Anytime I go out with friends in Milwaukee we play a little game: Over/under, how many Wildbirds are we going to see? A show on the South Side, dinner on Brady ... I’ll probably set the line a little low, maybe 2.5 and take the under. North Ave? 3.5, and I’ll hit the over hard, especially if we’re headed towards Yield or Hotel Foster.
“This is our town,” sang the band on last year’s “When I’m With My Friends” EP, less a boast than a declaration of love that’s increasingly rare in a city that can seem OBSESSED with what it’s not -- namely, Chicago -- rather than happy with its own distinct brew of small town charm and big city culture. But the Wildbirds aren’t middle child syndrome Milwaukeeans. They’re all over their town, especially when it comes to our music. You could point to 2010’s “Sunshine Blues” EP as the disc that kick-started the current Milwaukee rock collective, and on stage and in crowds, no band is more present on the scene, or more important.
Unfortunately, new side-project Hugh Bob and the Hustle might break my game -- the usual quartet of Wildbirds Hugh (Bob) Masterson, Nicholas Stuart, Quinn Scharber, and Bradley Kruse, along with drummer Justin Krol, now have twice as many good reasons to be everywhere.
The spotlight shifts to erstwhile bassist Masterson, whose backlog of unrecorded songs was about the only thing the Wildbirds didn’t lose when they got jacked in Chicago and New York last year. You can understand how a band suddenly without its moorings -- hell, without its freaking instruments -- could find grounding in homesick Wisconsin ballads like “Ashland County” and “North Country,” or just want to let loose on bar stompers like “This Bar’s a Prison” and “Mess with Me.” Taking his first turn at lead vocals, Masterson sounds right at home kicking his rundown pickup, putting his arm around fading beauty queens, feeling that tug between the road out of town and the comforts of his front porch. Masterson isn’t the devilish rascal Stuart is in front of the Wildbirds, but that’s not these songs, or this configuration of this band. The old joke about country music is it’s all songs about bad women and pickup trucks. Well, “Red, White and Blue Jeans” is about one driving off in the other, and you don’t so much as chuckle because of how Masterson underplays his lingering hurt, like the empty whiskey glasses at his elbows are numbing the loss of his American dream.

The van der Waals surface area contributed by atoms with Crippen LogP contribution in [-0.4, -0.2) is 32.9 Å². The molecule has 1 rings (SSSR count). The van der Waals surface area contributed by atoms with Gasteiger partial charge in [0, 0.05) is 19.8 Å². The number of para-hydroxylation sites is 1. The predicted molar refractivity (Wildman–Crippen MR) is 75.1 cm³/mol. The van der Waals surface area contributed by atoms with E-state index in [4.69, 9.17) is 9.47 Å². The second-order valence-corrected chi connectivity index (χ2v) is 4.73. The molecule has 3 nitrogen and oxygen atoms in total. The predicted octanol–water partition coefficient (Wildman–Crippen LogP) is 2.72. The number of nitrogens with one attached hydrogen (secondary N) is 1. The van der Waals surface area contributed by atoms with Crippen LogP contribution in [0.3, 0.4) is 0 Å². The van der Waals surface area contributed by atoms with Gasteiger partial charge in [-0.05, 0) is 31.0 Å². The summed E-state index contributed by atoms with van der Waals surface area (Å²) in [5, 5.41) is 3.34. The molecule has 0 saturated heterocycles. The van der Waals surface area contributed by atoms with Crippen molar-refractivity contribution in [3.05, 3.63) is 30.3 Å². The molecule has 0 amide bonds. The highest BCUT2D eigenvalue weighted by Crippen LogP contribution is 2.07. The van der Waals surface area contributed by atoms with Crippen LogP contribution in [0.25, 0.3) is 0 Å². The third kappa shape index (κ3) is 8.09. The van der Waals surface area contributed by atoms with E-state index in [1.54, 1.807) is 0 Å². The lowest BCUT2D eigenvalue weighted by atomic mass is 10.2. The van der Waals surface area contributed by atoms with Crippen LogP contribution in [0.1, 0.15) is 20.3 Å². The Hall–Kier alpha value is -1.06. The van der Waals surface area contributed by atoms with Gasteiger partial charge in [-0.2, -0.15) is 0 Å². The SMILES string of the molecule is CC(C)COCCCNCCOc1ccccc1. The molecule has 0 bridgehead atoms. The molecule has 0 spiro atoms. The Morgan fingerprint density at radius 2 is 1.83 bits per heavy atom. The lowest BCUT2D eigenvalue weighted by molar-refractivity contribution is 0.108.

Hugh Bob never strikes an inauthentic note, and the rest of the album’s country bonafides are just as impressive. Ryan Adams and the Cardinals steel guitarist Jon Graboff slides up and down most every melody, Nathaniel Markman’s fiddle adds some bittersweet grace notes, and singer Nikki Lane duets with Masterson on another ode to four-wheel drive freedom, “My Truck Feels Like Driving.” And just as authentic is that Wildbirds love of their hometown. “I finally found it when I moved to Milwaukee,” beams Masterson on “Milwaukee Man,” becoming perhaps the first singer-songwriter in history to rhapsodize the beaming lights of the US Bank skyline. On “Butternut,” Masterson thinks about a change of scenery while watching the local 4H queen wave from a tractor in the 4th of July Parade - the album is full of sharp details like that -- but in the end he admits “this town’s got a hold on me.” And while we don’t get a lot of tractors on North Ave., I get the feeling Masterson is still singing as a Milwaukee Man.
So over/under: number of better Milwaukee records in 2012?
The morning line’s at 2.
I’m betting the under.